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So Captain Stingaree gets captured, and we learn he was the fourth of a set of quadruplets.  His three brothers became detectives – and he suspected they were also, as a group, being Batman.  It becomes clear how and when the switches were made, letting the brothers get captured in his place.  But exactly why Batman and the three brothers went to all this trouble, rather than just rounding up Stingaree and his men, is not made clear at all.

Captain Stingaree appears from time to time.  His next appearance came about 6 months later, in the pages of Secret Society of Super-Villains.  But his brothers never return, and without them, Stingaree is just a pirate-themed villain.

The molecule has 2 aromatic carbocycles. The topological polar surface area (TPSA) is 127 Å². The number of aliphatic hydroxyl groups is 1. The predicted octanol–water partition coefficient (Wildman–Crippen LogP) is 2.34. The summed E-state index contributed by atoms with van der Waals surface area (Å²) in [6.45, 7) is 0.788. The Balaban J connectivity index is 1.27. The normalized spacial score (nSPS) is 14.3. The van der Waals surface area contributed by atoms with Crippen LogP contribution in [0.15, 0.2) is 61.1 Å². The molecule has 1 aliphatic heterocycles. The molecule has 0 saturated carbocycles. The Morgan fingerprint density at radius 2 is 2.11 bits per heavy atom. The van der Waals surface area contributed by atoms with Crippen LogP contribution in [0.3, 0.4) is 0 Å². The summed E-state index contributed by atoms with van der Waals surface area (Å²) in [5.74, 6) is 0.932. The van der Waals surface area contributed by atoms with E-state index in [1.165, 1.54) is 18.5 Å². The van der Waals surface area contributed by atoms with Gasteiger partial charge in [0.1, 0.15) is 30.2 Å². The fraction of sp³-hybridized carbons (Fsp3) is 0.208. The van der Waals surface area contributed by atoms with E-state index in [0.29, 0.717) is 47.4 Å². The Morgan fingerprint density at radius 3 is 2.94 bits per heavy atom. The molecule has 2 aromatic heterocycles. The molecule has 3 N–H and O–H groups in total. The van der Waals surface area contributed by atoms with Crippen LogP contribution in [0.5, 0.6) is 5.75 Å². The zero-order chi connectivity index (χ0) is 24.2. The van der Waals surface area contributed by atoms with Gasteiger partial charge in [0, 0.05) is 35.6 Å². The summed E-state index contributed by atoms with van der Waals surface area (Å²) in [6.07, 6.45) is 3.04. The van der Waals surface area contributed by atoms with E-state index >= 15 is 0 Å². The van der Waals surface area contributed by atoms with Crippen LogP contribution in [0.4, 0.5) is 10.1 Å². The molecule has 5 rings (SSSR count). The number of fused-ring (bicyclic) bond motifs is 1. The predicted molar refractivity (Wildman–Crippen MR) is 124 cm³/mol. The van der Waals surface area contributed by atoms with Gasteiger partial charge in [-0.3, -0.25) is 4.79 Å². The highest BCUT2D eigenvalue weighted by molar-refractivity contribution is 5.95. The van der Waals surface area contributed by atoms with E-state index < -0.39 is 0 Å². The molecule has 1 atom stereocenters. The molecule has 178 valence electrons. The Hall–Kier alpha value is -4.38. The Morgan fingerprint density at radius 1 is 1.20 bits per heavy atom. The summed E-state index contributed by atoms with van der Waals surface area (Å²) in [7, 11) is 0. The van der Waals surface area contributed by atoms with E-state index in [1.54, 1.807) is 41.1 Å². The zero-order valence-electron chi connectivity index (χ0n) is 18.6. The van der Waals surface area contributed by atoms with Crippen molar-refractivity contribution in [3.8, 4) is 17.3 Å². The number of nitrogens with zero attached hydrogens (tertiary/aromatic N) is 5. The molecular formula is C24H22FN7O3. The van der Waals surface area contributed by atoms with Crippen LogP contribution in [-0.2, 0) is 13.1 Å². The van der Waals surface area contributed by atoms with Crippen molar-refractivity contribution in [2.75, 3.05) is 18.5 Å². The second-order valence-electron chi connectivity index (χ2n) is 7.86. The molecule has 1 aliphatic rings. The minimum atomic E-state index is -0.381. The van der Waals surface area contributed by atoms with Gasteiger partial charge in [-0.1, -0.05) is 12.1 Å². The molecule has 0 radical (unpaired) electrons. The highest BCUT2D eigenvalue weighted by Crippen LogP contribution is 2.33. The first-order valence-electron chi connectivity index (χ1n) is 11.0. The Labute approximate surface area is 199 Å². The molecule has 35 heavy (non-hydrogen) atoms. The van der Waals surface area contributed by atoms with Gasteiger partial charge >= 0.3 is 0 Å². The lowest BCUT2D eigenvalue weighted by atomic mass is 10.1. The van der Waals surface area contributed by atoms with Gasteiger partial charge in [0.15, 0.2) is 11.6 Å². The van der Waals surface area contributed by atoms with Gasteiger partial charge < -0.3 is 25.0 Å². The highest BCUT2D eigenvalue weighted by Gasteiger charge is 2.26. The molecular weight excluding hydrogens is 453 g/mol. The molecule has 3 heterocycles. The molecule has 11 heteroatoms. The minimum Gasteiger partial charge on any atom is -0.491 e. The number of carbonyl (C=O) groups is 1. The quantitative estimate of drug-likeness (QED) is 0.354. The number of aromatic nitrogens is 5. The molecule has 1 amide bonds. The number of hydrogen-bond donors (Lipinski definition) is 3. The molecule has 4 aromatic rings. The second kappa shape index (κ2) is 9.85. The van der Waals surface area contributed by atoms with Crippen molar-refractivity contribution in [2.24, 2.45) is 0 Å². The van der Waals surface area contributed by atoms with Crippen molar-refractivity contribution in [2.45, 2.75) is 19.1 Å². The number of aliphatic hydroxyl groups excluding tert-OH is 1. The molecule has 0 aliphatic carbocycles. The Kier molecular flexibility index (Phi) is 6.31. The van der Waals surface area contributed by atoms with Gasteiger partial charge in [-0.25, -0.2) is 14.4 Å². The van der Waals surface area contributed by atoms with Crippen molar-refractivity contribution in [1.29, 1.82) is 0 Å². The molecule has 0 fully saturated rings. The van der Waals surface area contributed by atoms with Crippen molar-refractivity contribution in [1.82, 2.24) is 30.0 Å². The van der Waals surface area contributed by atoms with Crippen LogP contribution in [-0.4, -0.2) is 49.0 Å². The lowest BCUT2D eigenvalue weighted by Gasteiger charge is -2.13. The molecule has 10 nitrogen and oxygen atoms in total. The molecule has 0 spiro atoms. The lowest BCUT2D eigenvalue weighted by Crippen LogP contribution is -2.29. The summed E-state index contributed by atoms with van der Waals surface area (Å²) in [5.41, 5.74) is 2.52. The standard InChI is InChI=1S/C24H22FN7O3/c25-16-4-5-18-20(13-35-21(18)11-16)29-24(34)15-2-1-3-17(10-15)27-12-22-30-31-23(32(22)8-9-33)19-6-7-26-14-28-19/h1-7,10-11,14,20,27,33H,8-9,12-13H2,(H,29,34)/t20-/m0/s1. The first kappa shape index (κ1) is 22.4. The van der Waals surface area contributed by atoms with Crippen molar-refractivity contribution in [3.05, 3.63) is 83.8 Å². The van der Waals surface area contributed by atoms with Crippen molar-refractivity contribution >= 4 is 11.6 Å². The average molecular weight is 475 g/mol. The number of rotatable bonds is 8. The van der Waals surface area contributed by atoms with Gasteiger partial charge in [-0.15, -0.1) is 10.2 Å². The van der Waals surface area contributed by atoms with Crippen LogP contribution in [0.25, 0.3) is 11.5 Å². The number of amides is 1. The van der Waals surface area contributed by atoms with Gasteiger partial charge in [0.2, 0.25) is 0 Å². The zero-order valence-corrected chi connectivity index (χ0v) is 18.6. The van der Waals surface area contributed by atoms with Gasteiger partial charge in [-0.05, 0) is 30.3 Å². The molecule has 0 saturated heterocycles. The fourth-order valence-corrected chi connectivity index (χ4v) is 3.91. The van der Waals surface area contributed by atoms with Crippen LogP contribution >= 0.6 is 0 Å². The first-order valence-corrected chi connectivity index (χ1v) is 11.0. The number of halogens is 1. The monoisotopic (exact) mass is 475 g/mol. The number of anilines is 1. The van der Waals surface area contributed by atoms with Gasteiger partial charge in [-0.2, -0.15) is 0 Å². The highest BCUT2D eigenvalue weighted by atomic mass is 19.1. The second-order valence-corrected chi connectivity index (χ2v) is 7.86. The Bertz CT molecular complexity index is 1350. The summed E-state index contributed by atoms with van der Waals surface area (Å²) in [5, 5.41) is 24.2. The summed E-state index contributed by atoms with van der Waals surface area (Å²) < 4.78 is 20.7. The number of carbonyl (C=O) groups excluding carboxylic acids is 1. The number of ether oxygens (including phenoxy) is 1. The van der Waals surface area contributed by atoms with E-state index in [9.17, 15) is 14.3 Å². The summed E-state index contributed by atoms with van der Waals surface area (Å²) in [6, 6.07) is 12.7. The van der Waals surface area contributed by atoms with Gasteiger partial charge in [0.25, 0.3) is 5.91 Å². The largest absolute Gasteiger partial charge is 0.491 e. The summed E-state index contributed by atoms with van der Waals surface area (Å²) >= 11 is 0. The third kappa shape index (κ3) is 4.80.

Detective 461 – Captain Stingaree, part 2, and Tim Trench ends

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While the Batman story in Detective 461 (July 1976) is not bad, there simply isn’t much to this middle chapter in the Bob Rozakins/Mike Uslan/Ernie Chan/Frank McLaughlin saga.

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With no explanation about the captured Batman from the end of last issue, this story again has Stingaree’s men luring Batman into a trap.  Batman and Stingaree fight.  There is a space of time between Batman being defeated, and Stingaree approaching his body.

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And another unmasking, and again, it’s not Bruce Wayne.

The story concludes next issue.

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Tim Trench gets his second, and final, case in this story by Denny O’Neil, Pablo Marcos and Al Milgrom.